Rusts fungi have a complicated life cycle, producing up to five different spore types depending on the species and circumstances.  Most of the literature focuses on agricultural species because of their economic importance.  A typical life cycle is shown above for stem rust caused by  Puccinia graminis whose host shrub is barberry Berberis vulgaris (barberry).

Lisa's rust agent is likely Puccinia coronata, first found on barley in 1922.  It also attacks oat and rye grass and causes oat and barley crown rust.  Its alternate host plant is common buckthorn, Rhamnus cathartica, the same genus as Lisa's Carolina buckthorn, Rhamnus caroliniana. 

Buckeye rust - underside of leaf
Top side

I first got interested in rusts with the yellow bumps on buckeye leaves that I saw all along the Ozark Mail Trace road last spring.  These yellow spots are the aecial stage of the rust Puccinia andropogonis

This rust uses grass as an alternate host, probably the big four species of warm season grasses we had planted nearby.  The common alternative host plant is big bluestem (Androposen gerardii).  The effect on our buckeyes is cosmetic only, in our case adding a bit of color and a lot more interest to the variety of life along Bull Creek.

Tuesday, June 7, 2016

Two-toned Copperhead

Old skin off the back half - REK
When we took the cover off the firewood stack there was a copperhead laying between the logs at eye level.  Ordinarily I would capture it and transport it into the woods but this one could easily slither into the stack, leaving us with the memory every time we got a log so I had to dispatch it with a shot to the head.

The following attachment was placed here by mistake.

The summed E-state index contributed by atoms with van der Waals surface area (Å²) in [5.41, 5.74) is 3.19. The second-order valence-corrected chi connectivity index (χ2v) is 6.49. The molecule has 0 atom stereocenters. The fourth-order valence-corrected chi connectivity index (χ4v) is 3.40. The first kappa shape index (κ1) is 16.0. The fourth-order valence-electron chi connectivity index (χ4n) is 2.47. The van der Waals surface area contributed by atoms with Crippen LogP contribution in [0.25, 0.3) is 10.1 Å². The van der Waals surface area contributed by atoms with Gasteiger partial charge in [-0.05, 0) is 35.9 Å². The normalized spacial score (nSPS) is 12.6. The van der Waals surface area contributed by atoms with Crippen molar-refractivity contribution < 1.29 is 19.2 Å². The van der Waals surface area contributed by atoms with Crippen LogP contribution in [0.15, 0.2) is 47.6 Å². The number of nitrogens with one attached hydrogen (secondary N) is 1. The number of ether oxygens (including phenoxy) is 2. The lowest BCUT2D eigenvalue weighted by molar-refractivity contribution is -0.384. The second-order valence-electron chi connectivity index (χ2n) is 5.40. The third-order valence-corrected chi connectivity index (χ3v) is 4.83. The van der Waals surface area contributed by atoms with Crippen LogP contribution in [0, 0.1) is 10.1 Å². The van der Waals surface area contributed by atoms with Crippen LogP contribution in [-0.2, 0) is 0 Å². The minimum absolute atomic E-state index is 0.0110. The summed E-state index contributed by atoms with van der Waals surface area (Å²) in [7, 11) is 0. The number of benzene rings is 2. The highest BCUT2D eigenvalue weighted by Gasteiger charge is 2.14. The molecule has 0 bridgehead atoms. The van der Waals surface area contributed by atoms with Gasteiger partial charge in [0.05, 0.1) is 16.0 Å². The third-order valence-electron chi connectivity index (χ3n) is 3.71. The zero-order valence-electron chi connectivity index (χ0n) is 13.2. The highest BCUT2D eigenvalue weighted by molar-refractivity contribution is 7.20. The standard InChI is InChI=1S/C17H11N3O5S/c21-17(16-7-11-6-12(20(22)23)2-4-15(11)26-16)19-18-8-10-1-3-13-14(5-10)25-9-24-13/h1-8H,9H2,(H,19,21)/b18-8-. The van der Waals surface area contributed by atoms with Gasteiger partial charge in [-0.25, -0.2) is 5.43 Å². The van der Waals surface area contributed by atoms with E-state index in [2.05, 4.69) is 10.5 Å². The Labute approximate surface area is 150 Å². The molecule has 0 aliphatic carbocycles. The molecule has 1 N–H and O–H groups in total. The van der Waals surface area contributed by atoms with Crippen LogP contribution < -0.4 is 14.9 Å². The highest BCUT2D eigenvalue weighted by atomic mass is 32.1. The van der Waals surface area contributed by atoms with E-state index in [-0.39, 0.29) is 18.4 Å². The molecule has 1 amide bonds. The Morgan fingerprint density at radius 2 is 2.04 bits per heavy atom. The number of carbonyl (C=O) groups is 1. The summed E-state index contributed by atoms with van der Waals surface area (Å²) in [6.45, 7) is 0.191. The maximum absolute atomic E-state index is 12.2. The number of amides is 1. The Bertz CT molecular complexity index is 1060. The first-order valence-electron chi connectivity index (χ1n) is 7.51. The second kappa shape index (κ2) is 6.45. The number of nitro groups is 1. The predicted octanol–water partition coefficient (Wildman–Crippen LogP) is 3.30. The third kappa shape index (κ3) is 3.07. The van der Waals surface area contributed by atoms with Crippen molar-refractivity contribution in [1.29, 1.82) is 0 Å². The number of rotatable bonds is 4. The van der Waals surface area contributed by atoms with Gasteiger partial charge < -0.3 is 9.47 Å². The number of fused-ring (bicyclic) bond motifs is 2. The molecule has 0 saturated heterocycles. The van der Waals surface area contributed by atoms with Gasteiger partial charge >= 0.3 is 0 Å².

Rat snake shed, eye covered - REK
When I started to salvage the skin I learned why it had remained so still.  As I started to skin it I found that it had just started to shed.  When that occurs, the old skin covering the eyes acts almost like a cataract, effectively blinding it until the skin is pulled off.  We commonly find snake sheds in our house but haven't caught one in the act before.

Old above, peeled new skin below
Snakes obviously don't shed all their skin, they just lose the outer layer, leaving soft underlying cells which allow it to grow into a new skin, not unlike a crawdad.  This is called ecdysis, a term that is generally associated with insects (think of locust "shells" beloved by many young kids).  Sometimes during dry periods snakes can have problems getting the outer layer off, a possibility in this case as it was under a waterproof cover during a dry spell.

When I picked up the snake several hours later some of the skin came off on my fingers.  I peeled some of the outer skin off the back half, leaving the bright shiny new skin below. The beauty of it made me further regret the unavoidable sacrifice of its life.

I would not advocate the killing of any snake unless it is a potential danger to humans or their animals.  Sometimes it is impossible to safely remove a snake.  It is illegal to sell a non-game animal skin.

MDC Editor's note from Conservationist Magazine, August, 2000
"We have a controversy among several of us about whether it is legal or illegal to kill snakes in Missouri?"
Garvis Myers, Festus

"The Wildlife Code of Missouri is permissive, in that it details what wildlife related activities are allowed. Any wildlife-related activities not included in the Wildlife Code are, therefore, not permitted. This includes the killing of snakes. However, the Code does permit Missourians to protect their property and family from immediate harm from wildlife, which means that under certain circumstances venomous snakes may be killed to protect people in the immediate area. Most snakes are not venomous, and the few venomous snakes you may encounter can usually be avoided."

Saturday, June 4, 2016

Beware the Tick

Female dog tick questing - University of Maine Extension
By Jennifer Ailor

As Master Naturalists, we have had more than a few encounters with ticks in the woods, prairies and glades we frequent. For that matter, you can pick up a tick in your backyard.

But ticks can make you very sick, and without proper treatment of tick-borne diseases, people sometimes die. Not to sound the alarm bells, but you do need to take ticks seriously. As well I know. Two weeks after I removed a couple of seed ticks from my abdomen, I came down with flu-like symptoms that in the span of a week morphed into severe dehydration and a trip to the ER with fever and a tripping heart. Ten days in the hospital and rehab will give you a new respect for a tick.